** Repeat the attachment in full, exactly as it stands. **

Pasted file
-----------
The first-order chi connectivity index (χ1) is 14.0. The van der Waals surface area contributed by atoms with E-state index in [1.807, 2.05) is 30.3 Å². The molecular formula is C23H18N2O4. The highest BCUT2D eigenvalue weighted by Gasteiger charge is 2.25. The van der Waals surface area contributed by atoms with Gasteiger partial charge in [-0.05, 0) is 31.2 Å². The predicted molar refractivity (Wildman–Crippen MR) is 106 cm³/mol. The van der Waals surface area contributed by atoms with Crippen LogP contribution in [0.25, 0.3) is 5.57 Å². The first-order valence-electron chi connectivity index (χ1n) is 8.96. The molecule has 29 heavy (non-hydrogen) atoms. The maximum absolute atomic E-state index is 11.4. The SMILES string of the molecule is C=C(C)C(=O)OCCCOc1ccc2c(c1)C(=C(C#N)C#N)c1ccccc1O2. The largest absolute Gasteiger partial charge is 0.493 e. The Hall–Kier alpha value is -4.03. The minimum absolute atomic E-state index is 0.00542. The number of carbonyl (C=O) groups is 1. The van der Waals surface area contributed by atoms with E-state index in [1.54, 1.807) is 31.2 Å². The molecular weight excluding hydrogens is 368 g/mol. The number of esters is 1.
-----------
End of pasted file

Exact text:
The first-order chi connectivity index (χ1) is 14.0. The van der Waals surface area contributed by atoms with E-state index in [1.807, 2.05) is 30.3 Å². The molecular formula is C23H18N2O4. The highest BCUT2D eigenvalue weighted by Gasteiger charge is 2.25. The van der Waals surface area contributed by atoms with Gasteiger partial charge in [-0.05, 0) is 31.2 Å². The predicted molar refractivity (Wildman–Crippen MR) is 106 cm³/mol. The van der Waals surface area contributed by atoms with Crippen LogP contribution in [0.25, 0.3) is 5.57 Å². The first-order valence-electron chi connectivity index (χ1n) is 8.96. The molecule has 29 heavy (non-hydrogen) atoms. The maximum absolute atomic E-state index is 11.4. The SMILES string of the molecule is C=C(C)C(=O)OCCCOc1ccc2c(c1)C(=C(C#N)C#N)c1ccccc1O2. The largest absolute Gasteiger partial charge is 0.493 e. The Hall–Kier alpha value is -4.03. The minimum absolute atomic E-state index is 0.00542. The number of carbonyl (C=O) groups is 1. The van der Waals surface area contributed by atoms with E-state index in [1.54, 1.807) is 31.2 Å². The molecular weight excluding hydrogens is 368 g/mol. The number of esters is 1.